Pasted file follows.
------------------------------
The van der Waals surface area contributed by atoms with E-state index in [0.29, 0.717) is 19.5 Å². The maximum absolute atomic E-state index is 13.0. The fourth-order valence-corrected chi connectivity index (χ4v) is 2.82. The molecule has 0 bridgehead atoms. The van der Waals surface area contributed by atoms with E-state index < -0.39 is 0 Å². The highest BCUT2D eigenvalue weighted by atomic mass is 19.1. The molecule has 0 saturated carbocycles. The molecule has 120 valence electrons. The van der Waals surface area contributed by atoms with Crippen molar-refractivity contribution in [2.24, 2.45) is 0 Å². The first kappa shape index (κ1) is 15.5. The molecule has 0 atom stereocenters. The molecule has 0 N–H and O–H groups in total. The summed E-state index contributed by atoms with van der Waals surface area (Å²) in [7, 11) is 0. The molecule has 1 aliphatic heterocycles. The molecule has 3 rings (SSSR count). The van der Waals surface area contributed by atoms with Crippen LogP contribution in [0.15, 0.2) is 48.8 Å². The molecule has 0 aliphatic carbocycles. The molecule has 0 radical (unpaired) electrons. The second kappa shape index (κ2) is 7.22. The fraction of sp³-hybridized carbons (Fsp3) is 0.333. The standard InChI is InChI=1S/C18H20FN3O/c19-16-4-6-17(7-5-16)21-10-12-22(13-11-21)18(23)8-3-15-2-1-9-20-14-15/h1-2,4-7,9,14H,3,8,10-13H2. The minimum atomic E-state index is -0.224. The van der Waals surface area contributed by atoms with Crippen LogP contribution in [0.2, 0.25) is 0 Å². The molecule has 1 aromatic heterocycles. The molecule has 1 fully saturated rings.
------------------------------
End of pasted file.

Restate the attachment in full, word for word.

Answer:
The van der Waals surface area contributed by atoms with E-state index in [0.29, 0.717) is 19.5 Å². The maximum absolute atomic E-state index is 13.0. The fourth-order valence-corrected chi connectivity index (χ4v) is 2.82. The molecule has 0 bridgehead atoms. The van der Waals surface area contributed by atoms with E-state index < -0.39 is 0 Å². The highest BCUT2D eigenvalue weighted by atomic mass is 19.1. The molecule has 0 saturated carbocycles. The molecule has 120 valence electrons. The van der Waals surface area contributed by atoms with Crippen molar-refractivity contribution in [2.24, 2.45) is 0 Å². The first kappa shape index (κ1) is 15.5. The molecule has 0 atom stereocenters. The molecule has 0 N–H and O–H groups in total. The summed E-state index contributed by atoms with van der Waals surface area (Å²) in [7, 11) is 0. The molecule has 1 aliphatic heterocycles. The molecule has 3 rings (SSSR count). The van der Waals surface area contributed by atoms with Crippen LogP contribution in [0.15, 0.2) is 48.8 Å². The molecule has 0 aliphatic carbocycles. The molecule has 0 radical (unpaired) electrons. The second kappa shape index (κ2) is 7.22. The fraction of sp³-hybridized carbons (Fsp3) is 0.333. The standard InChI is InChI=1S/C18H20FN3O/c19-16-4-6-17(7-5-16)21-10-12-22(13-11-21)18(23)8-3-15-2-1-9-20-14-15/h1-2,4-7,9,14H,3,8,10-13H2. The minimum atomic E-state index is -0.224. The van der Waals surface area contributed by atoms with Crippen LogP contribution in [0.2, 0.25) is 0 Å². The molecule has 1 aromatic heterocycles. The molecule has 1 fully saturated rings.